May 2008
Volume 49, Issue 13
ARVO Annual Meeting Abstract  |   May 2008
Optical Corneal Changes Induced by Myopic LASIK
Author Affiliations & Notes
  • A. Guirao
    Dept. Física, Universidad de Murcia, Murcia, Spain
  • M. Gomez-Valcarcel
    Hospital Angeles del Pedregal, Col. Héroes de Padierna, Mexico
  • J. Tejedor
    Dept. Oftalmología, Hospital Ramón y Cajal, Madrid, Spain
  • Footnotes
    Commercial Relationships  A. Guirao, None; M. Gomez-Valcarcel, None; J. Tejedor, None.
  • Footnotes
    Support  F. Séneca (Murcia), Grant 02950/PI/05
Investigative Ophthalmology & Visual Science May 2008, Vol.49, 1040. doi:
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      A. Guirao, M. Gomez-Valcarcel, J. Tejedor; Optical Corneal Changes Induced by Myopic LASIK. Invest. Ophthalmol. Vis. Sci. 2008;49(13):1040. doi:

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      © ARVO (1962-2015); The Authors (2016-present)

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Purpose: : To study optical changes in the corneal anterior surface induced by myopic LASIK, and the explanatory variables involved.

Methods: : We studied 17 eyes of 10 myopic subjects treated with LASIK (Technolas 217z100, Bausch & Lomb). Preoperative refractive errors ranged from -0.75 D to -6.25 D (mean: -3.1 D). Preoperative corneal thickness was measured in all eyes. The ablation diameter, flap thickness, and the ablation depth, were tabulated, and from these variables we also estimated the residual stromal bed. We measured corneal topography (Orbscan, Orbtek, Inc.) preoperatively, one week, and one month after surgery. Corneal aberrations up to fourth order were obtained by ray-tracing from the corneal elevations for a 6-mm pupil. Pre and postoperatively corneal shape and aberrations were compared. We studied correlations of the aberrations induced by the surgery with: refractive correction, ablation depth, and residual stromal bed.

Results: : High-order aberrations increased on average after surgery (from RMS=0.53 to 0.79 microns). Induced aberrations decreased slightly from one week to one month after surgery, although the difference was not statistically significant. The increase in spherical aberration ranged from 0.1 to 0.7 microns (average: 0.3 microns), and statistically correlated with the refractive correction (p=0.006) and the ablation depth (p=0.003). The mean induced coma ranged from 0 to 0.8 microns (average: 0.4 microns), and correlated with the refractive correction (p=0.007), the ablation depth (p=0.008), and the residual stromal bed (p=0.05). Induced high-order aberrations correlated with correction and ablation depth (p=0.03), and with the residual stromal bed (p= 0.007). Induced aberrations including astigmatism statistically correlated with the astigmatic correction (p=0.01).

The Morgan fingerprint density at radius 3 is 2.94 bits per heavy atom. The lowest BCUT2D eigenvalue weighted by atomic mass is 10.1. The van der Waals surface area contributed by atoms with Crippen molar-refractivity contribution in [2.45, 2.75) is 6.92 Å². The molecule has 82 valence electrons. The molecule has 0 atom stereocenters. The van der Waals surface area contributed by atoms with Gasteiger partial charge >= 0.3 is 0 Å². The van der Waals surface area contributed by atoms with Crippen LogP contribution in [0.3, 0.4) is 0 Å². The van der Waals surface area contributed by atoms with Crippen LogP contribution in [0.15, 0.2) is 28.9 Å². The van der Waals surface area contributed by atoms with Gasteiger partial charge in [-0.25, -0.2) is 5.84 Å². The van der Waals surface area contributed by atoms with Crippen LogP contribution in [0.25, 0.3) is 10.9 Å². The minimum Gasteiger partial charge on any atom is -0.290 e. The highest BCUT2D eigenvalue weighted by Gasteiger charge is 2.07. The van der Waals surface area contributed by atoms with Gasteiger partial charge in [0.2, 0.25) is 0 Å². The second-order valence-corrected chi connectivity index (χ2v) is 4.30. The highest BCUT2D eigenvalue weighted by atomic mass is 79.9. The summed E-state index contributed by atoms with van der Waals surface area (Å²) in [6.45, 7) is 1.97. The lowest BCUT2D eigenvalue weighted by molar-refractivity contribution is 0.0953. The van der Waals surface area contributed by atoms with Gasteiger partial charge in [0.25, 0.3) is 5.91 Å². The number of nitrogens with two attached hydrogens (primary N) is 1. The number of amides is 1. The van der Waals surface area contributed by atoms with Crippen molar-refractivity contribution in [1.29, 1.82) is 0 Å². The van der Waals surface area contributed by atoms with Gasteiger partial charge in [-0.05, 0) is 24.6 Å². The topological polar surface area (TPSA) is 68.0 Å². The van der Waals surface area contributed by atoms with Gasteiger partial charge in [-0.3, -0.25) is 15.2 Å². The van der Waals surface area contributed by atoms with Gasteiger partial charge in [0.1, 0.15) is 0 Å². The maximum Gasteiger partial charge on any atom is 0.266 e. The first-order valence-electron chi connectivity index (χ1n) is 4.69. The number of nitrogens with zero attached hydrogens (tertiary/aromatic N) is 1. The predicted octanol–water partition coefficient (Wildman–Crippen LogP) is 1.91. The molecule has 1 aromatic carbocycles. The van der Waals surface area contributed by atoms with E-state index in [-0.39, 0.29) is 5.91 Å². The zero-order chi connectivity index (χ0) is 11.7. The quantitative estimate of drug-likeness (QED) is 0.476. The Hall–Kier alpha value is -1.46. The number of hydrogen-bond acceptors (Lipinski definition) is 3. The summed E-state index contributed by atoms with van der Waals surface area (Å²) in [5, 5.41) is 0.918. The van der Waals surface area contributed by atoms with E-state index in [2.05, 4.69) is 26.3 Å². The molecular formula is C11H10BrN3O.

Conclusions: : LASIK induces changes in the corneal surface producing a significant increase of optical aberrations that stabilizes after one week following surgery. The main factor responsible for changes in spherical aberration seems to be the correction pattern that includes refractive correction and ablation diameter. However, for other aberrations such as coma, the preoperative corneal thickness (and then, the residual stromal bed) is also an explanatory variable. Corneal biomechanics could play a main role to explain corneal asymmetries induced by surgery.

Keywords: refractive surgery: optical quality • aberrations • cornea: basic science 

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